=> [[:b, 2], [:d, 4], [:f, 6]]

#9 [ruby-core:82289] Updated by davidarnold (David Arnold) 10 days ago

On another note, there is a small difference between 'find_all' and 'select', due to 'select' being overridden for hashes. (https://stackoverflow.com/questions/20999192/is-find-all-and-select-the-same-thing)
It might be inconsequential, but the 'filter' method in my pull request acts more like 'find_all'.

This is a very interesting find, I was very surprised that select and find_all currently do not work the same way in Hash. I did some archeology on the commits and I believe this is an unintentional oversight.

Enumerable#select was added in 1999 for Ruby 1.4.0 as an alias for Enumerable#find_all, which already existed. Hash was an Enumerable, so it would have gotten these methods too.

Then in 2001, between Ruby 1.6.x and 1.8.0, Hash#select was overridden presumably to support a hash.select(key1, key2, ...) syntax for returning multiple values. If a block was passed, it still worked like Hash#find_all. Interestingly enough, this feature was deprecated in 2003 before 1.8's release.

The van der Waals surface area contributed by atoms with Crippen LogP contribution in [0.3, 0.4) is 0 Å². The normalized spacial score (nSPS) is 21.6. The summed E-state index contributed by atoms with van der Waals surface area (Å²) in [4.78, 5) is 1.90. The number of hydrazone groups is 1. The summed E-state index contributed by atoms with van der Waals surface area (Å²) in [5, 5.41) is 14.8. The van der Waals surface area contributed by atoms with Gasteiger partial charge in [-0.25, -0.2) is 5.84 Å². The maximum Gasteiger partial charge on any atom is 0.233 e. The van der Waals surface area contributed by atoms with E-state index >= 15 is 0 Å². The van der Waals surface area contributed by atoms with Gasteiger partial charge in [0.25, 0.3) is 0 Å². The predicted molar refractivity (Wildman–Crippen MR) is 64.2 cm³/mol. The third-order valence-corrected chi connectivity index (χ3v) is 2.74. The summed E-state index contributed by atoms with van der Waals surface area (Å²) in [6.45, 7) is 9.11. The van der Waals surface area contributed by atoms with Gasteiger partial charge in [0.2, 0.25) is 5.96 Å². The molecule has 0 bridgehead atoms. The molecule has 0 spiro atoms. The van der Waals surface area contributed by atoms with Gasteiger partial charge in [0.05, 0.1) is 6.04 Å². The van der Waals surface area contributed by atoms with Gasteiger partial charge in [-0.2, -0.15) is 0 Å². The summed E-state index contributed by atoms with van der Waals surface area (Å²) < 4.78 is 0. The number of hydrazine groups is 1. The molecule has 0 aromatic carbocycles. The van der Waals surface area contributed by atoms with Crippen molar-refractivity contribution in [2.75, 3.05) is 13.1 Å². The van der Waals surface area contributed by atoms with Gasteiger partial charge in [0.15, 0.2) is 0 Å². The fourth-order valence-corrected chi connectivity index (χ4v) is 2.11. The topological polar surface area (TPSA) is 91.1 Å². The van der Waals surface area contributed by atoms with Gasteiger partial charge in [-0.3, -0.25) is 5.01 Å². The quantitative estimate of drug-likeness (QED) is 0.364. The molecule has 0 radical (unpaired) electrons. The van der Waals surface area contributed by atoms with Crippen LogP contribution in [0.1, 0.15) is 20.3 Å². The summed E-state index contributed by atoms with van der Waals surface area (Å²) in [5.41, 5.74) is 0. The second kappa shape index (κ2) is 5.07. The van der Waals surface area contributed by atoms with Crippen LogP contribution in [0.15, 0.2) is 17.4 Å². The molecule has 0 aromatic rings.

Later in 2003, the deprecated non-block code path in Hash#select was removed for the release of 1.8.2. After this change, Hash#select would have worked like Enumerable#select again, making the override appears superfluous to me.

Much later in 2007, Hash#select was changed to its present form, returning a hash instead of an array, leaving Hash#find_all with the Enumerable implementation that still returns an array. This change was included for the release of Ruby 1.9.

So my guess is that only Hash#select got the new behavior since it already existed in hash.c whereas find_all was only defined in Enumerable. Assuming this feature is approved, I will open a separate bug to start a discussion about whether the discrepancy is intentional or if Hash#find_all should be changed to match Hash#select.